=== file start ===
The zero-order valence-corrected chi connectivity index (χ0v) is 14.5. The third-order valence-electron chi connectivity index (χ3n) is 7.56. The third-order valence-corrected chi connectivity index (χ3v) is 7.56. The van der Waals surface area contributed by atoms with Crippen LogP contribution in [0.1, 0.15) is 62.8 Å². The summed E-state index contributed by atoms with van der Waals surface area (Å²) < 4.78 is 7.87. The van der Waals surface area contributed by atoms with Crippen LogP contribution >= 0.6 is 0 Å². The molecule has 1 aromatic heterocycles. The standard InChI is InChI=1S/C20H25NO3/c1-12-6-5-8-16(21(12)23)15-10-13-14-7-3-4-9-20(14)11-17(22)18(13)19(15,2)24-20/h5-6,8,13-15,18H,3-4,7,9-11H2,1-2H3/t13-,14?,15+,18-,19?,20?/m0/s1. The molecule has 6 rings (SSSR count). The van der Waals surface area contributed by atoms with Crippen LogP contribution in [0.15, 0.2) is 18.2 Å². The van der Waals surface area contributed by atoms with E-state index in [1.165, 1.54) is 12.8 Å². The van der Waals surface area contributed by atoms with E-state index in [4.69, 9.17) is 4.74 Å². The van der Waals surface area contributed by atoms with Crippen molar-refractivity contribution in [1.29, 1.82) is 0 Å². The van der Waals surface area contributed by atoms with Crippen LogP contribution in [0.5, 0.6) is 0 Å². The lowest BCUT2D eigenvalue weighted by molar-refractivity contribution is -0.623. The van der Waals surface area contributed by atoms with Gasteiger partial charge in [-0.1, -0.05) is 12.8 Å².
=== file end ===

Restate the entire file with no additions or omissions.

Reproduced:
The zero-order valence-corrected chi connectivity index (χ0v) is 14.5. The third-order valence-electron chi connectivity index (χ3n) is 7.56. The third-order valence-corrected chi connectivity index (χ3v) is 7.56. The van der Waals surface area contributed by atoms with Crippen LogP contribution in [0.1, 0.15) is 62.8 Å². The summed E-state index contributed by atoms with van der Waals surface area (Å²) < 4.78 is 7.87. The van der Waals surface area contributed by atoms with Crippen LogP contribution >= 0.6 is 0 Å². The molecule has 1 aromatic heterocycles. The standard InChI is InChI=1S/C20H25NO3/c1-12-6-5-8-16(21(12)23)15-10-13-14-7-3-4-9-20(14)11-17(22)18(13)19(15,2)24-20/h5-6,8,13-15,18H,3-4,7,9-11H2,1-2H3/t13-,14?,15+,18-,19?,20?/m0/s1. The molecule has 6 rings (SSSR count). The van der Waals surface area contributed by atoms with Crippen LogP contribution in [0.15, 0.2) is 18.2 Å². The van der Waals surface area contributed by atoms with E-state index in [1.165, 1.54) is 12.8 Å². The van der Waals surface area contributed by atoms with E-state index in [4.69, 9.17) is 4.74 Å². The van der Waals surface area contributed by atoms with Crippen molar-refractivity contribution in [1.29, 1.82) is 0 Å². The van der Waals surface area contributed by atoms with Crippen LogP contribution in [0.5, 0.6) is 0 Å². The lowest BCUT2D eigenvalue weighted by molar-refractivity contribution is -0.623. The van der Waals surface area contributed by atoms with Gasteiger partial charge in [-0.1, -0.05) is 12.8 Å².